Remember my review of Napoleon Chagnon’s Noble Savages from a few months ago? Of course you do, and here’s an article that goes into the subject more, specifically pertaining to how Dr. Chagnon’s experiences relate to what Roosh went through on his little Canadian adventure.
The main takeaway I took from contemplating this book is that Social Justice Warriors have existed for a very long time.
It seems relatively sedate, but I don’t think it is much of an exaggeration to say that at least half of what we hate about modern society comes from cultural anthropology. Starting in the 20th century with Franz Boas and his fraudulent measures of human skulls to “debunk” HBD, to Margaret Mead’s staggeringly inaccurate depiction of a gender-neutral Samoa, the field has only gotten worse since then, essentially becoming a left-wing pseudo-religion that cites “proof” to justify any degree of social engineering…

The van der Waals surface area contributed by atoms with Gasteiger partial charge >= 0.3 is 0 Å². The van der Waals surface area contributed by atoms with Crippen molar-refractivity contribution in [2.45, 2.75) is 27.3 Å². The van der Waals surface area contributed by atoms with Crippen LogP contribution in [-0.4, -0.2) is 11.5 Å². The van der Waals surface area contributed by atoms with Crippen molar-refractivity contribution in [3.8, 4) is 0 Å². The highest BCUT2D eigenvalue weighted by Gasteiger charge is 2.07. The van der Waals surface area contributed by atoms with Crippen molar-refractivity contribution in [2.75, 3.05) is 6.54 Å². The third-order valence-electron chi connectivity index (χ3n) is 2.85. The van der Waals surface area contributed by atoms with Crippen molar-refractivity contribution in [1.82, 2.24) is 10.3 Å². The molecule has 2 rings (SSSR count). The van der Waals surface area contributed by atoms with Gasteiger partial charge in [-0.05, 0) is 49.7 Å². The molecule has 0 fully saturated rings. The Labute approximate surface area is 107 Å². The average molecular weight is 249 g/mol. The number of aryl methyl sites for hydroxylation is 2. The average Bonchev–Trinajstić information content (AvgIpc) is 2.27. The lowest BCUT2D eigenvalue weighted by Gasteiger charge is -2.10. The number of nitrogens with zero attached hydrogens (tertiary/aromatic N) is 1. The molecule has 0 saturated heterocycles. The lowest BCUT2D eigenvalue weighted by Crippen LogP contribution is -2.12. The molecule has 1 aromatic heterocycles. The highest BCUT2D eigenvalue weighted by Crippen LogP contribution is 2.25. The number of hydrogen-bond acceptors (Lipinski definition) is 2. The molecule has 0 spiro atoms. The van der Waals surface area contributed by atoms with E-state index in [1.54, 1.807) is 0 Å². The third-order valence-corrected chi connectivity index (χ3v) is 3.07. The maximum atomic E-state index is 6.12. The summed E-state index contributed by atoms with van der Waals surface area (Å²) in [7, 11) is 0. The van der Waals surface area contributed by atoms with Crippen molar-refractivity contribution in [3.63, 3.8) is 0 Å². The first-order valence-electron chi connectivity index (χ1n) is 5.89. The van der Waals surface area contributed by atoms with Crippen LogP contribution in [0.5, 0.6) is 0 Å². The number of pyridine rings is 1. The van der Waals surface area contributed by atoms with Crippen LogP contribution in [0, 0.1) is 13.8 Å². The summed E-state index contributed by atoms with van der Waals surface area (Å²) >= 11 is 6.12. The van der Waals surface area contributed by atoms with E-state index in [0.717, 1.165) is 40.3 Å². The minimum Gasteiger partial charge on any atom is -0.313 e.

When Napoleon Chagnon first attempted to present his findings to academia, the world of scientists reacted in a way more befitting the neon-haired Tumblrite than a rational, objective intellectual. Chagnon makes it explicit that their hatred of him is far beyond that of allegedly falsified data:
“For many anthropologists who cling to Rousseau’s view of mankind rather than Hobbes’, I am a heretic, a misanthrope, and the object of condemnation by politically correct colleagues, especially those who identify themselves as ‘activists’ for native peoples, because I described the Yanomamo as I found them. (page 9)”
The tactics of these opponents were also identical to their modern descendants:
Learn more about it here